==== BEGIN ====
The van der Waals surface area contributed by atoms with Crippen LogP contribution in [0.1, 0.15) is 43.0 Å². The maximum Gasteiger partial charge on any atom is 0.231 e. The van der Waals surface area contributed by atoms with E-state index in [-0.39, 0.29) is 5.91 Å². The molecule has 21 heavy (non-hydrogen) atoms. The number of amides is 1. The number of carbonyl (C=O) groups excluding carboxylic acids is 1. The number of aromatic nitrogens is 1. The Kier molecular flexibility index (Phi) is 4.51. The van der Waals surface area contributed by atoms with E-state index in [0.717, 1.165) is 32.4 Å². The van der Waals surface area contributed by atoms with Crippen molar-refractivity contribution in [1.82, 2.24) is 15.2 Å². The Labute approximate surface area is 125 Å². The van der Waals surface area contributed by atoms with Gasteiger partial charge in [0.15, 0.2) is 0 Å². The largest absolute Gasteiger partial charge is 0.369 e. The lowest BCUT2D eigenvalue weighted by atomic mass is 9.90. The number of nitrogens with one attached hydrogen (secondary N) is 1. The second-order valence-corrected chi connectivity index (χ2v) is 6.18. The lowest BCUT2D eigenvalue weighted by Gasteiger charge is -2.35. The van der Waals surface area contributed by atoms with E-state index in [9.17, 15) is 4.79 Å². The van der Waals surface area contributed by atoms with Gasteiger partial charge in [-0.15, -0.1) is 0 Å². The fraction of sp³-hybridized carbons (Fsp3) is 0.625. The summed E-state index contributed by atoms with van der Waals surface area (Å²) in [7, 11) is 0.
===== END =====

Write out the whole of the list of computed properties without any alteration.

The van der Waals surface area contributed by atoms with Crippen LogP contribution in [0.1, 0.15) is 43.0 Å². The maximum Gasteiger partial charge on any atom is 0.231 e. The van der Waals surface area contributed by atoms with E-state index in [-0.39, 0.29) is 5.91 Å². The molecule has 21 heavy (non-hydrogen) atoms. The number of amides is 1. The number of carbonyl (C=O) groups excluding carboxylic acids is 1. The number of aromatic nitrogens is 1. The Kier molecular flexibility index (Phi) is 4.51. The van der Waals surface area contributed by atoms with E-state index in [0.717, 1.165) is 32.4 Å². The van der Waals surface area contributed by atoms with Crippen molar-refractivity contribution in [1.82, 2.24) is 15.2 Å². The Labute approximate surface area is 125 Å². The van der Waals surface area contributed by atoms with Gasteiger partial charge in [0.15, 0.2) is 0 Å². The largest absolute Gasteiger partial charge is 0.369 e. The lowest BCUT2D eigenvalue weighted by atomic mass is 9.90. The number of nitrogens with one attached hydrogen (secondary N) is 1. The second-order valence-corrected chi connectivity index (χ2v) is 6.18. The lowest BCUT2D eigenvalue weighted by Gasteiger charge is -2.35. The van der Waals surface area contributed by atoms with E-state index in [9.17, 15) is 4.79 Å². The van der Waals surface area contributed by atoms with Gasteiger partial charge in [-0.15, -0.1) is 0 Å². The fraction of sp³-hybridized carbons (Fsp3) is 0.625. The summed E-state index contributed by atoms with van der Waals surface area (Å²) in [7, 11) is 0.